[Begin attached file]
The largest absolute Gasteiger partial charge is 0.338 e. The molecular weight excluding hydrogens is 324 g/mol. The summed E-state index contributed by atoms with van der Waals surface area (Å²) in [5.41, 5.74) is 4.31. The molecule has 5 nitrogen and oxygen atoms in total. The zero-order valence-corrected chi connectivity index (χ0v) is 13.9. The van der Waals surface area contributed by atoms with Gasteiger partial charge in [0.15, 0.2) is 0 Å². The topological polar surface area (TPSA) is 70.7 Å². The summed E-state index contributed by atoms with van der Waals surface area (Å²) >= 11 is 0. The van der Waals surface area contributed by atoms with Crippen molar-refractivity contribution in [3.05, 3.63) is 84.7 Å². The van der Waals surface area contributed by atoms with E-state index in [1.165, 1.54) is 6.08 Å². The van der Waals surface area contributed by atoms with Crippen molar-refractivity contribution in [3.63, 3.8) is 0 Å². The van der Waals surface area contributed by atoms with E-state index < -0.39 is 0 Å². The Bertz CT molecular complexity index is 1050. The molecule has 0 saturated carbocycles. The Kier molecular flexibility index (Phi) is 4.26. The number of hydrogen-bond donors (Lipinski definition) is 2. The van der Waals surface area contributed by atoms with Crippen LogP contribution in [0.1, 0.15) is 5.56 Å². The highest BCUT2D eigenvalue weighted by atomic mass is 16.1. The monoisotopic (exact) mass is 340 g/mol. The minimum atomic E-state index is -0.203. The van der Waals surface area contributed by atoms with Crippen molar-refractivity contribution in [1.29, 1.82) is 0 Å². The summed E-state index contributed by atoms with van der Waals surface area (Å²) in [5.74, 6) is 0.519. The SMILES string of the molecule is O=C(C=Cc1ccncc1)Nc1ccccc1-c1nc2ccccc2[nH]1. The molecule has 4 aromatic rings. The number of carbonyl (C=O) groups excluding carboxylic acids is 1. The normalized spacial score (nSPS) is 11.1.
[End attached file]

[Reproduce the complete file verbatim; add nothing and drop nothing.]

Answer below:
The largest absolute Gasteiger partial charge is 0.338 e. The molecular weight excluding hydrogens is 324 g/mol. The summed E-state index contributed by atoms with van der Waals surface area (Å²) in [5.41, 5.74) is 4.31. The molecule has 5 nitrogen and oxygen atoms in total. The zero-order valence-corrected chi connectivity index (χ0v) is 13.9. The van der Waals surface area contributed by atoms with Gasteiger partial charge in [0.15, 0.2) is 0 Å². The topological polar surface area (TPSA) is 70.7 Å². The summed E-state index contributed by atoms with van der Waals surface area (Å²) >= 11 is 0. The van der Waals surface area contributed by atoms with Crippen molar-refractivity contribution in [3.05, 3.63) is 84.7 Å². The van der Waals surface area contributed by atoms with E-state index in [1.165, 1.54) is 6.08 Å². The van der Waals surface area contributed by atoms with Crippen molar-refractivity contribution in [3.63, 3.8) is 0 Å². The van der Waals surface area contributed by atoms with E-state index < -0.39 is 0 Å². The Bertz CT molecular complexity index is 1050. The molecule has 0 saturated carbocycles. The Kier molecular flexibility index (Phi) is 4.26. The number of hydrogen-bond donors (Lipinski definition) is 2. The van der Waals surface area contributed by atoms with Crippen LogP contribution in [0.1, 0.15) is 5.56 Å². The highest BCUT2D eigenvalue weighted by atomic mass is 16.1. The monoisotopic (exact) mass is 340 g/mol. The minimum atomic E-state index is -0.203. The van der Waals surface area contributed by atoms with Crippen molar-refractivity contribution in [1.29, 1.82) is 0 Å². The summed E-state index contributed by atoms with van der Waals surface area (Å²) in [5.74, 6) is 0.519. The SMILES string of the molecule is O=C(C=Cc1ccncc1)Nc1ccccc1-c1nc2ccccc2[nH]1. The molecule has 4 aromatic rings. The number of carbonyl (C=O) groups excluding carboxylic acids is 1. The normalized spacial score (nSPS) is 11.1.